“Go therefore and make disciples of all the nations…teaching them to observe all that I commanded you; and lo, I am with you always, even to the end of the age” (Matthew 28:19-20, NASB).


1) “Unless the Lord Watches Over the City…” (Adam Litmar)
2) Arise, Let Us Be Going (Carl McMurray)
3) Ephesians 5:1-2 (NASB)
4) Drifting Away From the Truth (James Hahn)
5) Ephesians 4:1-3 (NASB)

tower of castle


“Unless the Lord Watches Over the City”

Adam Litmar

Nahum’s prophetic work is short yet fascinating. He prophesied  about Assyria and specifically its capital city, Nineveh. The book is a sort of “sequel” to Jonah. About a hundred years before Nahum, Nineveh had repented through that prophet’s reluctant preaching. By the time of Nahum, things in Nineveh had gotten so bad that God had determined it was time for them to suffer one of the terrible “days of the Lord.”

A wicked nation suffering God’s vengeful judgment (Nahum 1:2) is certainly not unique to Nahum. We can read of the prophets delivering God’s message of judgment to Edom, Philistia, Moab, Babylon, Egypt, and many others. In the case of Nahum’s prophesy, God seems to take special care to point out that it was when Assyria was at her strongest that He would see her humbled. Nahum 1:12-13 says, “Thus says the Lord, ‘Though they are at full strength and many, they will be cut down and pass away. Though I have afflicted you, I will afflict you no more. And now I will break his yoke from off you and will burst your bonds apart.”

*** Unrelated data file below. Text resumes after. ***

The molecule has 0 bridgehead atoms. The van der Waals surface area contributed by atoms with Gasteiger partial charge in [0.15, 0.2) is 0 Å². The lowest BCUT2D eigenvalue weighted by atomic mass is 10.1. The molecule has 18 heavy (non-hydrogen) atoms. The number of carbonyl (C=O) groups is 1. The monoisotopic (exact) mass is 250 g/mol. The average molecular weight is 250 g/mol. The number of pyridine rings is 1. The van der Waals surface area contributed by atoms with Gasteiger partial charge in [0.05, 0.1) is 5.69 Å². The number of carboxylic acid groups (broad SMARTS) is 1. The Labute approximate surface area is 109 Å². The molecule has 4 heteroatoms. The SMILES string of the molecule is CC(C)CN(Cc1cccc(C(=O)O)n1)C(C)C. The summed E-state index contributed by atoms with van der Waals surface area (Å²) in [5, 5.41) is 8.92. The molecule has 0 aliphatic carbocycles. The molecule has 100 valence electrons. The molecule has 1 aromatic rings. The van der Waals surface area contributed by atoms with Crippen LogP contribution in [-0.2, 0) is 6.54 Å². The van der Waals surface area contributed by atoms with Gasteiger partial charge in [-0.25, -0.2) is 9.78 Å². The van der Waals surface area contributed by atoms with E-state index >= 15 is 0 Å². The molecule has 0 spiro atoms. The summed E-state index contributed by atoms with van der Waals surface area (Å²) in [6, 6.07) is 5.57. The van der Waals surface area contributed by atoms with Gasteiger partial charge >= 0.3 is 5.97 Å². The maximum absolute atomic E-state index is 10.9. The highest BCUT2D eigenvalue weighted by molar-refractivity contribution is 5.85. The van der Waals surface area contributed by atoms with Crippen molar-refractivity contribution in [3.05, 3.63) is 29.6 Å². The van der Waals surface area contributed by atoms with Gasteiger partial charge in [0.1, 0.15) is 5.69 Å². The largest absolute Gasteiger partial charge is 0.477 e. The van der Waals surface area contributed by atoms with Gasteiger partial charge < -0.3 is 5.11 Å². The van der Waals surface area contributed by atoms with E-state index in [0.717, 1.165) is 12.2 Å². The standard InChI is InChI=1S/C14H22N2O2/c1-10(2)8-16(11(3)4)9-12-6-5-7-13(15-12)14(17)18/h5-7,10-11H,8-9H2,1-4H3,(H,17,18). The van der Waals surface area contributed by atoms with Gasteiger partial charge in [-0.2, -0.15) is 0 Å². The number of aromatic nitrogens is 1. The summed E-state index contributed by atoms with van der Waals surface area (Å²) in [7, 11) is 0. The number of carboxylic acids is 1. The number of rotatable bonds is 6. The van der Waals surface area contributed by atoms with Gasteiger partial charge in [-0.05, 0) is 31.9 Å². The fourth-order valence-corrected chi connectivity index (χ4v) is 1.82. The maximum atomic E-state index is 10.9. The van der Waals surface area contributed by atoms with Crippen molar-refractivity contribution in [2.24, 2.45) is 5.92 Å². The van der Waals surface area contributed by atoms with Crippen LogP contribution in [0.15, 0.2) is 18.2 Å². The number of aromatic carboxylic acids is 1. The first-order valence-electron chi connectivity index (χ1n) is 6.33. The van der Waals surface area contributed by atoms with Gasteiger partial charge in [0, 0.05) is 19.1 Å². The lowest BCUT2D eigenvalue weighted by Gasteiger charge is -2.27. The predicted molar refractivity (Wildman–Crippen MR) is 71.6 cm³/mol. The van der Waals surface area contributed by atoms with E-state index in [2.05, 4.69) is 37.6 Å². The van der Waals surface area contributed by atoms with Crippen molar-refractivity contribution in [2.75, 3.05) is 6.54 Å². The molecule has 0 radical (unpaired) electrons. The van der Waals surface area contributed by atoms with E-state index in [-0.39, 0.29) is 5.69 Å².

Truly Assyria was as strong as they were only because God permitted it. Though Assyria had destroyed Israel and provided a constant threat to Judah, God wanted His people to know that He was using the wicked Assyrians as a chastening rod. When Assyrian iniquity became complete, God broke their yoke from off Judah’s neck and burst their bonds apart. The point I want us to get is this: there was nothing Assyria could do about it.

Take a moment to read Nahum 2 (only 13 verses). Did you see all the things Nineveh trusted in? Their walls were strong, their soldiers were mighty, their chariots were many, their officers were skilled, and their wealth was immense. They were described as lions! Yet verse 13 makes the one statement that rendered all of Assyria’s assets useless — “Behold, I am against you, declares the Lord of hosts.”

When God is against a nation there is no such thing as national security. Nineveh’s wall could have stood a mile high, all of her soldiers could have stood as tall as Goliath, gold and precious metals could have filled the streets for lack of space to store such them, all of her allies could have stood at the gates, her chariots could have numbered in the millions with the most skillful charioteers to man them, all of her horses could have been of the finest stock, and every nation could have trembled in terror beholding her. Yet the simple fact that she made God her enemy doomed her, and all she trusted in for her security was as useless as a miniscule whisper of wind against a mighty oak. Because Nineveh’s security was not based upon God, Nineveh was not secure at all.